Hopi Butterfly Dance: Ceremonial Gratitude

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The Butterfly Dance is a Hopi ceremony petitioning for rain, and health for all living things, thanking the beautiful butterfly for pollinating plant life.

Hopi Kachina Poli Taka, Butterfly Dance

Hopi Kachina Poli Taka – Butterflies personified in spirit as Hopi kachina figures. Annemieke Mein’s Textile Sculptures: Case Moth Cocoons, Cultural Entomology Digest 4.

The Butterfly Dance, a traditional social dance of the Hopi, is held in August or September after the gathering of the harvest and presentation of the Snake Dance. It is a thanksgiving ceremony for the harvest, chiefly for the corn crop. Like most Hopi ceremonies, the Butterfly Dance is a petition for rain, good health and long life for all living things. The dance also recognizes the butterfly for its beauty and its contribution in pollinating plant life.

The spirit of the butterfly is also personified in Hopi Kachina figures. Kachinas are the spirit essence of everything in the real world. They represent game, plants, food, birds, insects, and even death itself is given a Kachina form. Among the various insect Kachinas are three of butterfly origin. These are Poli Sio Hemis Kachina (Zuni Hemis Butterfly Kachina), Poli Taka (Butterly Man), and Poli Mana (Butterfly Girl).

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Hopi Butterfly Dance, September 6, 2009, Kykotsmovi, Arizona

Maidens wear an elaborately painted headdress made for them by their dance partners. This headdress or “kopatsoki” as it is called in Hopi becomes a keepsake for the Hopi maiden once the dance has concluded. Their black mantas are adorned with turquoise beads and pins and hand woven sashes.

Hopi Butterfly Dance

The Butterfly Dance petitions for rain, good health, and long life for all living things. The dance also recognizes the butterfly for its beauty and its contribution in pollinating plant life. Photo of couple with Krissy wearing a Kopatsoki, a Hopi Butterfly Dance headdress by Vemetta from Northland Pioneer College Hopi Center.

 

The young people learn all thirty-two songs that will be danced during the two days, along with each song’s movements. The girl’s new kopatsoki (headdress), created especially for her, is carefully placed and secured on her head. The colorful designs on the kopatsoki present her clan symbols and may include a symbol of her partner’s clan. Finally her feet are painted yellow, a color that represents the eagle’s yellow feet and will enable her to dance lightly throughout the day.  — Gloria Lomahaftewa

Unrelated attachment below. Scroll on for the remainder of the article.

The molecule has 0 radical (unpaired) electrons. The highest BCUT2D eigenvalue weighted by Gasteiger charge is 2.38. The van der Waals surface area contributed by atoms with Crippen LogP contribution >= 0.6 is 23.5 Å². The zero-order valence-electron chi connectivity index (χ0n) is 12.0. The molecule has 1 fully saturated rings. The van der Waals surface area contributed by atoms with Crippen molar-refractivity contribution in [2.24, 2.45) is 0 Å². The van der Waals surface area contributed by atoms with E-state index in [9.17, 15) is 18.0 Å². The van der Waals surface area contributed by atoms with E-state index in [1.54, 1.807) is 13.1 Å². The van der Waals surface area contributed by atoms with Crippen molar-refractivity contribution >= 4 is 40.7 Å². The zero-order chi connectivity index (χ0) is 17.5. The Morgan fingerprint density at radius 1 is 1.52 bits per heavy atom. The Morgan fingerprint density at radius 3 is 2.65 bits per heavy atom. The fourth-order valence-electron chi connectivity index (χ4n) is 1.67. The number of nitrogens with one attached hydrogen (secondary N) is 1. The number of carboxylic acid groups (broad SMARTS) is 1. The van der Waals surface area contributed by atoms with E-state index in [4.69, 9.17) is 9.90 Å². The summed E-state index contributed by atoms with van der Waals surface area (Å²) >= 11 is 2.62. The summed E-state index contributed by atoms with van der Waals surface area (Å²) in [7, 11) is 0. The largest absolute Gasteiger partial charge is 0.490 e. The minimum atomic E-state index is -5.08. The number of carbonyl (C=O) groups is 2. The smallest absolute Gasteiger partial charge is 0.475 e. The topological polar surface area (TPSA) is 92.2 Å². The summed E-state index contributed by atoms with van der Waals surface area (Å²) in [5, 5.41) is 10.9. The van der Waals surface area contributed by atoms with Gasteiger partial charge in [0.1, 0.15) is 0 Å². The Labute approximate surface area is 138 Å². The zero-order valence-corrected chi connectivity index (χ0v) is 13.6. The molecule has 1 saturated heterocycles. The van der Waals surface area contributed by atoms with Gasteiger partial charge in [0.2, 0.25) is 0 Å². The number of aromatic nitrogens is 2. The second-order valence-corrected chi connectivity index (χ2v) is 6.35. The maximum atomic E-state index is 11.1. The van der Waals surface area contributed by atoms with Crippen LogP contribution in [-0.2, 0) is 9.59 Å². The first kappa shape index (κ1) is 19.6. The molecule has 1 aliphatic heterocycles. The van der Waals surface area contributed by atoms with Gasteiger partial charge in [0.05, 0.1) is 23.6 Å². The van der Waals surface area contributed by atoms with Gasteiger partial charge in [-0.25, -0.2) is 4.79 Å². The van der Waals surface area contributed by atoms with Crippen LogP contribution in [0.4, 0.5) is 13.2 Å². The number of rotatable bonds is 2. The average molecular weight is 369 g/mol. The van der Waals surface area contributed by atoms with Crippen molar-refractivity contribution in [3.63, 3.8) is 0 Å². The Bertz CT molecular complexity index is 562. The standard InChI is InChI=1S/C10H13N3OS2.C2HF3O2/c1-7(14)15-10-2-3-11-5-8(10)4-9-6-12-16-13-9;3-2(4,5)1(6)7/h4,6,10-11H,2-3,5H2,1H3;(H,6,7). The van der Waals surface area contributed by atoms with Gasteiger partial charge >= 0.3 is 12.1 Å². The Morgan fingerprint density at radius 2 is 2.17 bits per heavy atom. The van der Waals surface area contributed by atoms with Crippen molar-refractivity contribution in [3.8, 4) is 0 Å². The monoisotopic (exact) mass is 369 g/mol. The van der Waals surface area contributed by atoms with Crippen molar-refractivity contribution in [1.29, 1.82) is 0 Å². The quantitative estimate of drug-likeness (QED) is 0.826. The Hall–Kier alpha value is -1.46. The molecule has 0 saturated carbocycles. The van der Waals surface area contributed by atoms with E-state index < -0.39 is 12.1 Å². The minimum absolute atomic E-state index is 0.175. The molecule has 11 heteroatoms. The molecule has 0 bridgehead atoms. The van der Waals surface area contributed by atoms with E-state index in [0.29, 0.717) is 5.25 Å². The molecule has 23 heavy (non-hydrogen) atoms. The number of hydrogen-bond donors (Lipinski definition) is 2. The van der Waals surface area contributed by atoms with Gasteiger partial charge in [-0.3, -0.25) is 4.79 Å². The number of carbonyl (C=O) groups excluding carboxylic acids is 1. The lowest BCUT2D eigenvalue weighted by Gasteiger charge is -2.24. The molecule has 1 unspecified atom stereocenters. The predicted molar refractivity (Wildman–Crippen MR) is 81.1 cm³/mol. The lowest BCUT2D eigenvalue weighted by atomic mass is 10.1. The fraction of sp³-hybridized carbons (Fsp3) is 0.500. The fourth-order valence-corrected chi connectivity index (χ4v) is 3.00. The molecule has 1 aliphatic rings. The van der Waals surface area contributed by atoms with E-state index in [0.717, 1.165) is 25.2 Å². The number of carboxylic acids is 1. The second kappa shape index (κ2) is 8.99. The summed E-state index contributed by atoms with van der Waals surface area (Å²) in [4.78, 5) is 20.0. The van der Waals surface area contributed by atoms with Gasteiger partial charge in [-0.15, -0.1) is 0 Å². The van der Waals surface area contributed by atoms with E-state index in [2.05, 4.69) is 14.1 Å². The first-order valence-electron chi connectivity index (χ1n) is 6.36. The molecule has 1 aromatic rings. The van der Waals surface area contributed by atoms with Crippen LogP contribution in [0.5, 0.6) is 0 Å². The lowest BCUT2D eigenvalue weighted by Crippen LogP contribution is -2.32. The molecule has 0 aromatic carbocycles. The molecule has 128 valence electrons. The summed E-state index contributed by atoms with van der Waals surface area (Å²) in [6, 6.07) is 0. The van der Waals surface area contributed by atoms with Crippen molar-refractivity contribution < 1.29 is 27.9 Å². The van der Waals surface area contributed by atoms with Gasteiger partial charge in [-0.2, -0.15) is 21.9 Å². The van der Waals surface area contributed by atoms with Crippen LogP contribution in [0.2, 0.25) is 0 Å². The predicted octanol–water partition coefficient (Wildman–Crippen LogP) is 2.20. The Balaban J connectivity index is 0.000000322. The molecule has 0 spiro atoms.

Hopi Butterfly Dance Lepidoptera in the Mythology of Native Americans Cultural Entomology Digest 4

From the Journal of American Folklore (1901): Butterfly figure prominently in prehistoric Hopi pottery and are frequently mentioned in mythological tales. There are important modern survivals of the butterfly cult in a nine day ceremony called Owakulti, occurring biennially at Oraibi and occasionally performed at Sichomovi. In the making of Owakulti medicine, butterflies symbolize summer and whistling occurs as a means of bringing summer birds. The public dance in connection with the ceremony is performed by many women bearing basket trays in their hands.

The spirit of the butterfly is also personified in Hopi Kachina figures. Kachinas are the spirit essence of everything in the real world. They represent game, plants, food, birds, insects, and even death itself is given a Kachina form. During sacred dances, men who impersonate Kachinas present carved replicas of their appearance to women and children. These figures are commonly called “Kachina dolls.” Among the various insect Kachinas are three of butterfly origin. These are Poli Sio Hemis Kachina (Zuni Hemis Butterfly Kachina), Poli Taka (Butterfly Man), and Poli Mana (Butterfly Girl).

Sources:

http://www.store.canyonrecords.com/index.php?app=ccp0&ns=prodshow&ref=CR-6072

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Updated 25 July 2017

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About Jack Eidt

Novelist, urban theorist, and environmental journalist, Jack Eidt careens down human-nature's all consuming one-way highway to its inevitable conclusion -- Wilder Utopia. He co-founded Wild Heritage Planners, based out of Los Angeles, California. He can be reached at jack (dot) eidt (at) wilderutopia (dot) com. Follow him on Twitter @WilderUtopia and @JackEidt